Three months after 9/11, Ashcroft announced, “To those who scare peace-loving people with phantoms of lost liberty, my message is this, your tactics only aid terrorists for they erode our national unity and ... give ammunition to American’s enemies.” Ashcroft is wrong to portray any criticism of Bush administration civil liberties policies as aiding and abetting terrorism. America is overdue for a searching examination of the powers the Bush administration has seized and the powers it is seeking.

More on this story here.


The increasing volume of offers to help one protect one’s assets and even one’s person offshore, in recent years, raises several very serious questions. If so many companies are getting into this very specialized business, what does that say about how many of America’s wealthy are leaving? What will happen to our tax base, as they leave? What will happen to the jobs that their wealth supported, after they and their investment capital are gone?

I could easily argue the unconstitutionality of several of the laws and regulations that will be discussed here, such as the USA Patriot Act (PDF copy of law here) and Homeland Security Act (HSA) (PDF copy of law here). But many highly qualified legal analysts have already proven that point much better than I could. Yet, many conservatives still seem indisposed to criticize the lawmakers who passed those laws and regulations, since those lawmakers are, for the most part, Republican. So, rather than rehash the unconstitutionality of these actions, I will concentrate on their outcome, in the hope that when conservatives and even liberals see how their own pocketbooks will be affected, they will wake up.

The growth of the offshore investment market is only the symptom of a much deeper and very insidious problem facing America. The problem is that increasingly, the wealthy perceive, whether correctly or incorrectly, that they are under attack by their own government and they are taking the only rational option left open to them. They are taking their wealth and leaving.

More on this story here.


Choosing wisely is a tough problem for savers in investment funds in general. It is harder on those in the offshore world. Regulatory oversight of funds tends to be more lax, and disclosure by fund management companies is less open, too.

One way to choose wisely is to concentrate on a fund’s rating. This is a letter or number given by a credit rating agency which purports to capture in a nutshell the fund’s quality. Performance, riskiness, quality of management -- all are factored in to the final rating.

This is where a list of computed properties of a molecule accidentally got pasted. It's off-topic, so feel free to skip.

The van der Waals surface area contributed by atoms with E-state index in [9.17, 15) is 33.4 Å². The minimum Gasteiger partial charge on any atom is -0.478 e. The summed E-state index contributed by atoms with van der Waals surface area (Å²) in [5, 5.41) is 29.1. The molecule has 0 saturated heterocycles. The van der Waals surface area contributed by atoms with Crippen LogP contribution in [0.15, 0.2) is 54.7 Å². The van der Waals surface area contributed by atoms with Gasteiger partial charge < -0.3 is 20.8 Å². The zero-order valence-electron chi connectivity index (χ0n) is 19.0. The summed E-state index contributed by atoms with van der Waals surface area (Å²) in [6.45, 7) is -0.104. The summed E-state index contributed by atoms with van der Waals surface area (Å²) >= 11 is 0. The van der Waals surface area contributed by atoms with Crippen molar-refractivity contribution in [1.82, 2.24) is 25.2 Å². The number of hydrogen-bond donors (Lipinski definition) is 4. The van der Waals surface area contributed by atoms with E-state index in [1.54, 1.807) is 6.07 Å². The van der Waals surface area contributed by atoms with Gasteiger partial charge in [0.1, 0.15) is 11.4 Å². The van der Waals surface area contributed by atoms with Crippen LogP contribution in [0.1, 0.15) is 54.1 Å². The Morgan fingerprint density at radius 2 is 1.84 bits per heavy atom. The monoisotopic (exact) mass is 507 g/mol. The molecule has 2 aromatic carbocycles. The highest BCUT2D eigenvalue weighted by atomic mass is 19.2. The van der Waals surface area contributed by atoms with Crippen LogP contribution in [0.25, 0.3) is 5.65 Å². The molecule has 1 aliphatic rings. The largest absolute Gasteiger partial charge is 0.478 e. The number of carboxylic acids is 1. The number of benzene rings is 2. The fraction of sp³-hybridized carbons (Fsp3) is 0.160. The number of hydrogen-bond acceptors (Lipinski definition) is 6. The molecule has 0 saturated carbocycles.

It is also worth looking behind the scenes at what fund ratings actually do, and what they can actually tell you. Before you trustingly buy a fund rating agency’s recommendation, you should be aware of what they can really tell you and what they cannot.

A problem in using rating as a measure of quality is that past performance can be a bad guide to the future. Some say it is virtually worthless. Research has shown that in the long term, investment funds do little better than chance.

More on this story here.


Government officials typically respond to terrorist attacks by proposing and enacting “antiterrorism” legislation. To assuage the wide-spread anxiety of the populace, policymakers make the dubious claim that they can prevent terrorism by curtailing the privacy and civil liberties of the people. Because everyone wants to be safe and secure, such legislation is usually very popular and passes the legislative chambers of Congress with lopsided majorities. Many people indulge in the assumption that they are now safe, since the police, with their newly acquired powers, will somehow be able to foil the terrorists before they can kill again. The plain truth, however, is that it is only a matter of time before the next attack.

This cycle of terrorist attack followed by government curtailment of civil liberties must be broken -- or our society will eventually lose the key attribute that has made it great: freedom. The American people can accept the reality that the president and Congress are simply not capable of preventing terrorist attacks from occurring. Policymakers should stop pretending otherwise and focus their attention on combating terrorism within the framework of a free society.

More on this story here.

Full text of policy analysis here (PDF file).


E-mail scammers have recently launched two nearly identical campaigns to dupe users into divulging their bank account information and other personal data, and they are meeting with some success. The two scams, both of which started in the past two weeks, take the form of e-mail messages that tell recipients that there is a problem with their online banking account. The messages include links to Web sites where the recipient is asked to enter either his online banking user name and password or some other sensitive information.

In the most recent instance, customers and noncustomers alike receive an e-mail that appears to come from the Bank of America customer support department. There are several misspellings and grammatical errors, however, that make it easy to identify the message as a fake. The message arrives from custommersupport@ bankofamerica.com with a subject line reading: “Security Server Update”.

More on this story here.

Latest Internet scam goes after the good-hearted.

Many Internet scams rely on victims’ avarice to draw them in. The new scam depends instead on people’s ignorance of obscure banking rules and their desire to return money that is not theirs.

The hardest hit was the 38-year-old Shawnee, Missouri man, stung after he posted a car for sale on the Internet for $17,500. Someone agreed to buy the car and sent what appeared to be a $92,000 cashier’s check to the man’s credit union, according to a police report. Then the con artist told the seller that his secretary had sent the wrong check and asked him to send the extra $74,500 back. The story sounded fishy to the Shawnee man, so he said he would wire the money back to the buyer’s account in the United Kingdom, but only after the cashier’s check had cleared.